Though interesting, the ex­periment was not conclusive

The waters where we encoun­tered coelacanths are almost devoid of prey. Although we never saw the animal feed, remains of squid and fish have been found in dissected speci­mens. I believe the key to the coelacanth’s survival lies in its very difference from fast-swimming, “high tech” fishes. Since it could not compete for prey with those species, it prob­ably retreated to depths where the others could not survive for lack of food.

We found coelacanths only at night and usually at depths between 170 and 200 meters, though we followed one fish from 192 meters up to 117 me­ters and then back again. But the fish apparently lives in even deeper and cooler water during the day. Does it survive there between feedings by slowing its metabolism to conserve energy? PROBING A MYSTERY, we conducted an experiment using a weak electric field underwater to produce a curious reaction from the coelacanth.

That is only one of many mys­teries still surrounding this incredible Prague accommodation.

At one time or another all six fish we encountered on our expedition were observed per­forming headstands on the ocean floor (facing page, bottom left). http://ocean.nationalgeographic.com/ocean/explore/pristine-seas/desventuradas-islands/Each drifted nose down with the current across the bot­tom and held the stance for as long as two minutes (facing page, bottom right).

The first time I saw this odd maneuver, I could scarcely believe my eyes. Some species of fish stand on their heads briefly while feeding or while threat­ening or fighting an opponent, but none maintain the pose for so long or in such a solitary fashion. I could see no reason for the behavior—no outside threat, no sudden change in the speed or direction of the current, no logical explanation. Yet every coelacanth we encoun­tered put on exactly the same demonstration for us, as if they were all auditioning for a job in the circus!

We know from dissected spec­imens that coelacanths have what is called a rostral organ in their skulls, a feature similar to one that sharks use to detect the weak electric fields given off by their prey.

The more I witnessed this strange coelacanth behavior, the more I became convinced that they may also be able to locate prey by detecting changes in the electric field around them, and that the headstands are somehow connected with that function.

To test the hypothesis, we performed an experiment with a pair of platinum electrodes as­sembled by one of my assistants, pilot Jurgen Schauer (above). We attached the electrodes to the manipulator arm of our sub­mersible and dived in search of a coelacanth. When we found one, we extended the arm with the electrodes to within an inch or two of the fish (right, top) and slightly increased the electric field around it. Sure enough, the coelacanth instantly began to tilt, and soon it performed a per­fect headstand.

We conducted the electric test on only two of the six coel­acanths we saw during our dives, and it merely suggests that headstands are in some way related to electric fields. Both of the fish tested turned their heads away from the electrodes. Per­haps the electric field was too strong and, never experienced before, caused artificial pos­tures. In any case it is intriguing that this fish may home in on prey by detecting changes in the weak electric field the prey produces.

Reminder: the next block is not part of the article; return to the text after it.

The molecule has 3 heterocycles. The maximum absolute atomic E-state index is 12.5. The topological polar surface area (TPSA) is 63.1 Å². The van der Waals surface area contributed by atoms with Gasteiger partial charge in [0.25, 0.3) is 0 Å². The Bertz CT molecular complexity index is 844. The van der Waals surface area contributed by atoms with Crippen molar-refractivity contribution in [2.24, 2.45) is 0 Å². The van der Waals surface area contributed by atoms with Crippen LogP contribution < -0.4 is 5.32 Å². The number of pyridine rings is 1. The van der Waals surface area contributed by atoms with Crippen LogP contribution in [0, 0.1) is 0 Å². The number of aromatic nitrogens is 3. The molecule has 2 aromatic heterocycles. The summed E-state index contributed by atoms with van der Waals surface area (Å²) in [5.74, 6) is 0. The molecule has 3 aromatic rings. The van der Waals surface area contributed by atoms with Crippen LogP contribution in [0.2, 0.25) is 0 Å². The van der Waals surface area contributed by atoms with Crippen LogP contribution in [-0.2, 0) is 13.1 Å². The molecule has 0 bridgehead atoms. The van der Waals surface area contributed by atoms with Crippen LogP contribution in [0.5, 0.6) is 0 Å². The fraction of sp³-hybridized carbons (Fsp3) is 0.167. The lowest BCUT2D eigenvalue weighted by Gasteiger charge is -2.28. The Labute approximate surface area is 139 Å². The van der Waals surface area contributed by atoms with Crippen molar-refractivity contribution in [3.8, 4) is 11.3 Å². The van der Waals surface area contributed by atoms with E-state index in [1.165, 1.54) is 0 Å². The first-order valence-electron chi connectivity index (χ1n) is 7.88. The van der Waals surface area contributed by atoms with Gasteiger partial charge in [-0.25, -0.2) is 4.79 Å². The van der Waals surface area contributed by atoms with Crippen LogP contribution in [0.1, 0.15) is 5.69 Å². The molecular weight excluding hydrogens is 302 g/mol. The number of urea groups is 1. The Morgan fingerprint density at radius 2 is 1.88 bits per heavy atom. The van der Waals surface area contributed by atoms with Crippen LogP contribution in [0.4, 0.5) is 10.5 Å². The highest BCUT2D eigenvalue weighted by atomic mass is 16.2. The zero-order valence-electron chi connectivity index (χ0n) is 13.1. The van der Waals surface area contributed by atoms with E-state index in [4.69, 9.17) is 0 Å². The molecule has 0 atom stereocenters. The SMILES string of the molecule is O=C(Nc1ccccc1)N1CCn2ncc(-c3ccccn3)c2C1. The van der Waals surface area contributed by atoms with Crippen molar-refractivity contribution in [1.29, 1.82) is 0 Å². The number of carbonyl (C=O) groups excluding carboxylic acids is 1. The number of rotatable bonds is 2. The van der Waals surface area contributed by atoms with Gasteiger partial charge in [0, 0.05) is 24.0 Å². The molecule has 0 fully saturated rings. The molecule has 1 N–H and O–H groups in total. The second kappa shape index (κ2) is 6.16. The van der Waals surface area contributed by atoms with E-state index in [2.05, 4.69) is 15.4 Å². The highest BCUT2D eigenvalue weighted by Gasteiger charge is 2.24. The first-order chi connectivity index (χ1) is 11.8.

Coelacanths swim strangely anyway—sometimes backward, sometimes belly up. During our expedition we spent eight and a half hours in all observing coelacanths underwater, six hours with a single individual. We found all of them in one two-kilometer stretch off the west coast of Grande Comore, but we don’t know if there are other deep-water areas equally rich in specimens.

 

 

 

 

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LAY-OFF STACK

Whether due to an Injury, holiday or time spent in the stammer for illegal trading, sometimes you’re forced to take a break from the gym. While two weeks away won’t waste too much of your hard-earned muscle mass and strength, longer periods can lead to losses in muscle and strength.

So if you’re coming up to a forced break from the gym in the near future, try this supple­ment stack to retain as much muscle and strength as possible.

Fish Oil: Fish oils are rich in essential omega-3 fatty acids that not only appear to reduce the risk of heart disease and stroke, as well as provide a whole slew of health benefits, but also may help you spare muscle during a lengthy lay-off.

Studies now show that supplementing with omega-3s slows the loss of muscle during disuse. While scientists don’t exactly know how or why omega-3 fatty acids protect muscle mass, you’d be smart to down 3-10 grams of fish oil per day during any prolonged absence.

Pay attention to your skin if muscles mass decrease. You might be “surprised” by floppy skin appearance. Use natural products such as coconut oil to treat your skin – learn about why coconut oil is great for skin | gnet health and fitness.

HMB: Technically known as b-hydroxy-b-methyl butyrate (HMB), this metabo­lite of the amino acid leuclne has been shown In the lab to protect muscle from bell broken down. In fact, research shows that HMB was effective at helping to reduce muscle wasting in patients with cancer. Take about 1-3 grams 3-4 times per day.

Protein Powder: Getting enough protein is paramount when you’re training to ensure adequate muscle growth. But during a lay-off, many bodybuilders think their need for protein diminishes.

Actually, the opposite is true — you need more protein more frequently to preserve the muscle you have. Research on bed-rest patients supports this concept: those placed on high-protein diets experience less muscle loss than those on lower-protein diets. A whey- or casein-based protein powder, taken in 20-40-gram doses between meals, will help get you up to the 1.5 grams of protein per pound of bodyweight you’ll need during a break.